Newspapers in the Asian region support Burma’s first election in 20 years as a small but important step towards eventual democracy.
Chinese papers strongly urge Burma and the rest of the region to ignore the West’s condemnation and press on with their own methods of political change.
A Thai paper says that the Association of Southeast Asian Nations (Asean) will have no choice but to endorse the results as Burma’s inclusion in the group helps support its high economic growth.
The Indian press hopes that small political steps will eventually “open the floodgates”.
However, a Burmese exile publication replies that it is a “fantasy” to think that change is just around the corner.
EDITORIAL IN CHINA’S HUANQUI SHIBAO (GLOBAL TIMES)
If the outside world wants to encourage Burma to open up, the West should take the lead in toning down its hostility… The incompatibility of China’s policy on Burma with the West is difficult to change. We should do more work on Southeast Asian countries and form a consensus with them on Burma.
SUN GUANGYONG IN CHINA’S RENMIN RIBAO (PEOPLE’S DAILY)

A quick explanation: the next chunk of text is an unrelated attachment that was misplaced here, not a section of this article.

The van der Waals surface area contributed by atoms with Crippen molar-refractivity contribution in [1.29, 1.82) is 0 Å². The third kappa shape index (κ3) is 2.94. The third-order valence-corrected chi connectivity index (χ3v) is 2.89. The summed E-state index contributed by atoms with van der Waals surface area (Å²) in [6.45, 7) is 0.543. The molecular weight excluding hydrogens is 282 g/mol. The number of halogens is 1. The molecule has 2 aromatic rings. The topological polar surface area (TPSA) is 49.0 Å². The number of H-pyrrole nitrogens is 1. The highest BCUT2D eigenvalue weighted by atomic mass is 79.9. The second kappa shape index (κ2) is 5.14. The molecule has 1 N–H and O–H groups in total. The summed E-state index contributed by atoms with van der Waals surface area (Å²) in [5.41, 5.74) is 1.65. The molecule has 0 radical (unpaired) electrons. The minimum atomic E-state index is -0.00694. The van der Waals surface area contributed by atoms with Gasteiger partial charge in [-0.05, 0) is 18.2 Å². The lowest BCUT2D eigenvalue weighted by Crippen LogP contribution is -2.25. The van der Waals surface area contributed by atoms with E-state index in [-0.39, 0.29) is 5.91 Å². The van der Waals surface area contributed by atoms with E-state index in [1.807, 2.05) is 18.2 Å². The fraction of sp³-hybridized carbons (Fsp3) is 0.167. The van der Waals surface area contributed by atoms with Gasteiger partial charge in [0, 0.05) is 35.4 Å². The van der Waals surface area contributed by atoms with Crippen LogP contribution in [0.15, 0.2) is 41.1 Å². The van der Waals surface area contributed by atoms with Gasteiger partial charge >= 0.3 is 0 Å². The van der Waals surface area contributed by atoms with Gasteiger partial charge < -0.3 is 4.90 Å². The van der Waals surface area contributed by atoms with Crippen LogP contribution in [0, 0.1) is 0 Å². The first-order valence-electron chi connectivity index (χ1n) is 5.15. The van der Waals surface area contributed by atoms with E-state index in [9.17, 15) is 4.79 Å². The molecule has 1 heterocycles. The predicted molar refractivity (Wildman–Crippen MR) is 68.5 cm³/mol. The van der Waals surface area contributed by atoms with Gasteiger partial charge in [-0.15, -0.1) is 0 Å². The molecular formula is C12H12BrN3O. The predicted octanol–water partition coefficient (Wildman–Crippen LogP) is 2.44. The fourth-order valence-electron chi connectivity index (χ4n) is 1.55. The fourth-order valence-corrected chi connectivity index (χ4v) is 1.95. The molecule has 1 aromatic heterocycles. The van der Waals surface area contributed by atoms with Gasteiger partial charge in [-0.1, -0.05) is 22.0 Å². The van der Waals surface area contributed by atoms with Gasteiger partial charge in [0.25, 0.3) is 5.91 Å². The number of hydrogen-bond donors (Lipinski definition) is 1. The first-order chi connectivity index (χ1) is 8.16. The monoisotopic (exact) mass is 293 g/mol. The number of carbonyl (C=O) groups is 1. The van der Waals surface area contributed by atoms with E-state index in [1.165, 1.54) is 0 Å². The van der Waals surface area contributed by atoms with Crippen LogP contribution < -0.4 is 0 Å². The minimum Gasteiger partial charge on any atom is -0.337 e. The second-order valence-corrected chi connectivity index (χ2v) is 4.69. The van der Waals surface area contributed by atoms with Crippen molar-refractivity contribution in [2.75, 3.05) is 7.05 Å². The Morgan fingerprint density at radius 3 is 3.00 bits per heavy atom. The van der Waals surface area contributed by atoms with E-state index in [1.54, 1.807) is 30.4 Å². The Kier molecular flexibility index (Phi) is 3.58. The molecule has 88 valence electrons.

While in Myanmar (Burma), this reporter contacted the people of Myanmar from all walks of life and felt the common aspiration of the masses: The new government produced by the general elections will be able to ensure social stability, improve the lives of the masses, and enable Myanmar to take the road of prosperity and development.
ZHUANG GUOTU IN CHINA’S GLOBAL TIMES (ENGLISH EDITION)
Though the election may not be perfect, it’s a step forward in the country’s democratic development… There is no successful precedent among developing nations to achieve democracy by following Western instructions. I believe developing countries, including Myanmar, should seek their own democracy based on domestic conditions.
YIN HONGWEI IN CHINA’S GUOJI XIANQU DAOBAO (INTERNATIONAL HERALD LEADER)